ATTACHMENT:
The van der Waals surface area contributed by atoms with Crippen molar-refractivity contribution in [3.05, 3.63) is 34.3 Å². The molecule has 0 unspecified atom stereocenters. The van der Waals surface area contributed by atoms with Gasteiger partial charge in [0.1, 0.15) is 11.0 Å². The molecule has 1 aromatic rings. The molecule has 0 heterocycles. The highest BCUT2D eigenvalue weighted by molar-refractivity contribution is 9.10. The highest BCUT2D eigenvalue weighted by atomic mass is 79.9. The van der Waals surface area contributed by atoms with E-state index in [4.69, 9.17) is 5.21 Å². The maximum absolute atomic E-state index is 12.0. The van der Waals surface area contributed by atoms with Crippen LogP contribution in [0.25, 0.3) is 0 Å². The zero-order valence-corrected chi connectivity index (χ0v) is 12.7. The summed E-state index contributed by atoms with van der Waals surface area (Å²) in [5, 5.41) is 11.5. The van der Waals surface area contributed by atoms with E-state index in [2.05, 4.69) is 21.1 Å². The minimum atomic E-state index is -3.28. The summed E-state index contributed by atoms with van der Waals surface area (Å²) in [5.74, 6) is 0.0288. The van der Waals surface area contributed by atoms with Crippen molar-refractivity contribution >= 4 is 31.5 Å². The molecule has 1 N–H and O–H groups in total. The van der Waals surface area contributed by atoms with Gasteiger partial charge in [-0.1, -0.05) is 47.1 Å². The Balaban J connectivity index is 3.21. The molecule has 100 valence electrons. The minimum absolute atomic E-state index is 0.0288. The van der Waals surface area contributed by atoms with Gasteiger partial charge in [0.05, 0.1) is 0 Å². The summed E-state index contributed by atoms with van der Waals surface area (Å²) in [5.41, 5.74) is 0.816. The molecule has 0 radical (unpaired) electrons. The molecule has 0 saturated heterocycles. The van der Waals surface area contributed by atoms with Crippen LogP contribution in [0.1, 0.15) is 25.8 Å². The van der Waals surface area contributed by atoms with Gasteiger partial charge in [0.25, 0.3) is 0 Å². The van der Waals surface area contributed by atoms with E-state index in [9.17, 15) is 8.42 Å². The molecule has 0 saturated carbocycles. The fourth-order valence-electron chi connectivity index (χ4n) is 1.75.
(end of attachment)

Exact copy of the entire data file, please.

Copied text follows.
The van der Waals surface area contributed by atoms with Crippen molar-refractivity contribution in [3.05, 3.63) is 34.3 Å². The molecule has 0 unspecified atom stereocenters. The van der Waals surface area contributed by atoms with Gasteiger partial charge in [0.1, 0.15) is 11.0 Å². The molecule has 1 aromatic rings. The molecule has 0 heterocycles. The highest BCUT2D eigenvalue weighted by molar-refractivity contribution is 9.10. The highest BCUT2D eigenvalue weighted by atomic mass is 79.9. The van der Waals surface area contributed by atoms with E-state index in [4.69, 9.17) is 5.21 Å². The maximum absolute atomic E-state index is 12.0. The van der Waals surface area contributed by atoms with Crippen LogP contribution in [0.25, 0.3) is 0 Å². The zero-order valence-corrected chi connectivity index (χ0v) is 12.7. The summed E-state index contributed by atoms with van der Waals surface area (Å²) in [5, 5.41) is 11.5. The van der Waals surface area contributed by atoms with E-state index in [2.05, 4.69) is 21.1 Å². The minimum atomic E-state index is -3.28. The summed E-state index contributed by atoms with van der Waals surface area (Å²) in [5.74, 6) is 0.0288. The van der Waals surface area contributed by atoms with Crippen molar-refractivity contribution >= 4 is 31.5 Å². The molecule has 1 N–H and O–H groups in total. The van der Waals surface area contributed by atoms with Gasteiger partial charge in [-0.1, -0.05) is 47.1 Å². The Balaban J connectivity index is 3.21. The molecule has 100 valence electrons. The minimum absolute atomic E-state index is 0.0288. The van der Waals surface area contributed by atoms with Gasteiger partial charge in [0.05, 0.1) is 0 Å². The summed E-state index contributed by atoms with van der Waals surface area (Å²) in [5.41, 5.74) is 0.816. The molecule has 0 radical (unpaired) electrons. The molecule has 0 saturated heterocycles. The van der Waals surface area contributed by atoms with Crippen LogP contribution in [0.1, 0.15) is 25.8 Å². The van der Waals surface area contributed by atoms with Gasteiger partial charge in [0.25, 0.3) is 0 Å². The van der Waals surface area contributed by atoms with E-state index in [9.17, 15) is 8.42 Å². The molecule has 0 saturated carbocycles. The fourth-order valence-electron chi connectivity index (χ4n) is 1.75.